UN To Recognize Fundamental Human Right To Water
UN Set To Finally Recognize Fundamental Human Right To Water
Ottawa - The United Nations General Assembly is considering an historic draft resolution recognizing the human right to "safe and clean drinking water and sanitation" initiated by the Bolivian government. Other member states have been consulted on the resolution and the final text is expected to be presented to the President of the General Assembly, for tabling by the end of July.
In a letter sent today to all UN Ambassadors and permanent missions, global water advocate and Blue Planet Project founder Maude Barlow urges a decisive and swift passage of the resolution. The letter is available online at: www.blueplanetproject.net.
“This would be one of the most important things the UN has done since the Universal Declaration of Human Rights,” says Barlow, who chairs the boards of the Council of Canadians and Washington-based Food and Water Watch. In 2008/2009, Barlow served as Senior Advisor on Water to the 63rd President of the UN General Assembly.
“It’s time politics caught up with reality,” says Barlow, noting that nearly two billion people live in water-stressed areas of the world and three billion have no running water within a kilometre of their homes. “It’s time states finally recognize water as essential to life and a fundamental human right.”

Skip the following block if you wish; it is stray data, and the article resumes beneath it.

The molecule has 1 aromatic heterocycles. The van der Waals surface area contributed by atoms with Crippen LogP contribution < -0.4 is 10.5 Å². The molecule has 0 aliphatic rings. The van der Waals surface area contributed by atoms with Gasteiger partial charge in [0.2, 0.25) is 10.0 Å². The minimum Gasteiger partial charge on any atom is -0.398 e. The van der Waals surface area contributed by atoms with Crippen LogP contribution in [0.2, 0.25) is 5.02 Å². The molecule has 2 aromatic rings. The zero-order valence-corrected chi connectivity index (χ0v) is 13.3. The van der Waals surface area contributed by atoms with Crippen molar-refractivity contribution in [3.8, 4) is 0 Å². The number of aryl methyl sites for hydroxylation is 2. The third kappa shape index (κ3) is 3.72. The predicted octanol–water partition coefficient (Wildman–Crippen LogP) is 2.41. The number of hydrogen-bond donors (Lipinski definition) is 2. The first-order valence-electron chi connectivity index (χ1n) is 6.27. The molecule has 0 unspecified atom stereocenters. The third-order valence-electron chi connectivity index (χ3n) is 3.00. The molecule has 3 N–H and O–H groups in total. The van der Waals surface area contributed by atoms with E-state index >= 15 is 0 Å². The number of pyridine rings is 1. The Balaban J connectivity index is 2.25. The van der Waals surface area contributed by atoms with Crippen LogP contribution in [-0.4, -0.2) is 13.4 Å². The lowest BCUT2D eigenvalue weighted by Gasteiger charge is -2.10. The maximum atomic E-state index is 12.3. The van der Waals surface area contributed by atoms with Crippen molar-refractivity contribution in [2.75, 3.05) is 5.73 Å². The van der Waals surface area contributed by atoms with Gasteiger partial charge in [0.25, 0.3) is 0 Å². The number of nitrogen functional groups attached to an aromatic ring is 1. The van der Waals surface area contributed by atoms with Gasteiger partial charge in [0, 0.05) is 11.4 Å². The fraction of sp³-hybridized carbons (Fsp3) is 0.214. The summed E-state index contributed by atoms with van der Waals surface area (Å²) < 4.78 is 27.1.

Barlow and Blue Planet Project Organizer, Anil Naidoo, recently briefed the G77 and China on the right to water and along with an international team of water activists met with representatives of 25 countries last week to advance the issue. Naidoo will be in New York next week meeting with UN member states to build additional support for the right to water resolution.
“International and local community groups fighting for water justice have long been calling for leadership from the UN in clearly recognizing that water and sanitation are human rights,” says Naidoo. “As this moves forward we are demanding that the language of the resolution remain strong and leave no doubt that water and sanitation are human rights.”
“When the 1948 Universal Declaration on Human Rights was written, no one could foresee a day when water would be a contested area. But in 2010, it is not an exaggeration to say that the lack of access to clean water is the greatest human rights violation in the world,” adds Barlow in the letter.